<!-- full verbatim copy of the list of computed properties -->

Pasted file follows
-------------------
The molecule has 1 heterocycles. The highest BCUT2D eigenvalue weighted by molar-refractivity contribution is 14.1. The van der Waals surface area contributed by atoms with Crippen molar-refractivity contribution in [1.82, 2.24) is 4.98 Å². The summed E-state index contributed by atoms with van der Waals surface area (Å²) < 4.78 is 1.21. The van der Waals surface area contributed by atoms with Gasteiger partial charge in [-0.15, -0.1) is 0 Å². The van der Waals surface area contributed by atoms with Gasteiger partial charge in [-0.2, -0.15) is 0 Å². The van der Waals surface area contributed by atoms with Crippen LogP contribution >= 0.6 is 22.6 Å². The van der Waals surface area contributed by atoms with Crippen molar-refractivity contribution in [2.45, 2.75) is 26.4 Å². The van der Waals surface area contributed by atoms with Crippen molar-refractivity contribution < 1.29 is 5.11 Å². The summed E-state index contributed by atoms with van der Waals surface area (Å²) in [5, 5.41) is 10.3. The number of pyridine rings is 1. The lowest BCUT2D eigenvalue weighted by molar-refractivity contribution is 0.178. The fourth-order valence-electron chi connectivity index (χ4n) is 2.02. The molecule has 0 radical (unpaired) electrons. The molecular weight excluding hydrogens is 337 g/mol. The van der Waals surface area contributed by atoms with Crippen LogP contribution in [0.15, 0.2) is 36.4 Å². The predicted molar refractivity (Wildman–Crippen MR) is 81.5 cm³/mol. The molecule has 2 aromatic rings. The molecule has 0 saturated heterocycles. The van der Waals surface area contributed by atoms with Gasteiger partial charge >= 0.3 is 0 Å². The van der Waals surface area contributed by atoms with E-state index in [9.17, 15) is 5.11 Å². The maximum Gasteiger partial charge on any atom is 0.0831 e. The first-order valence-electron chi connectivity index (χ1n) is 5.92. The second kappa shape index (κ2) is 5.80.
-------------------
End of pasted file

The molecule has 1 heterocycles. The highest BCUT2D eigenvalue weighted by molar-refractivity contribution is 14.1. The van der Waals surface area contributed by atoms with Crippen molar-refractivity contribution in [1.82, 2.24) is 4.98 Å². The summed E-state index contributed by atoms with van der Waals surface area (Å²) < 4.78 is 1.21. The van der Waals surface area contributed by atoms with Gasteiger partial charge in [-0.15, -0.1) is 0 Å². The van der Waals surface area contributed by atoms with Gasteiger partial charge in [-0.2, -0.15) is 0 Å². The van der Waals surface area contributed by atoms with Crippen LogP contribution >= 0.6 is 22.6 Å². The van der Waals surface area contributed by atoms with Crippen molar-refractivity contribution in [2.45, 2.75) is 26.4 Å². The van der Waals surface area contributed by atoms with Crippen molar-refractivity contribution < 1.29 is 5.11 Å². The summed E-state index contributed by atoms with van der Waals surface area (Å²) in [5, 5.41) is 10.3. The number of pyridine rings is 1. The lowest BCUT2D eigenvalue weighted by molar-refractivity contribution is 0.178. The fourth-order valence-electron chi connectivity index (χ4n) is 2.02. The molecule has 0 radical (unpaired) electrons. The molecular weight excluding hydrogens is 337 g/mol. The van der Waals surface area contributed by atoms with Crippen LogP contribution in [0.15, 0.2) is 36.4 Å². The predicted molar refractivity (Wildman–Crippen MR) is 81.5 cm³/mol. The molecule has 2 aromatic rings. The molecule has 0 saturated heterocycles. The van der Waals surface area contributed by atoms with Gasteiger partial charge >= 0.3 is 0 Å². The van der Waals surface area contributed by atoms with E-state index in [9.17, 15) is 5.11 Å². The maximum Gasteiger partial charge on any atom is 0.0831 e. The first-order valence-electron chi connectivity index (χ1n) is 5.92. The second kappa shape index (κ2) is 5.80.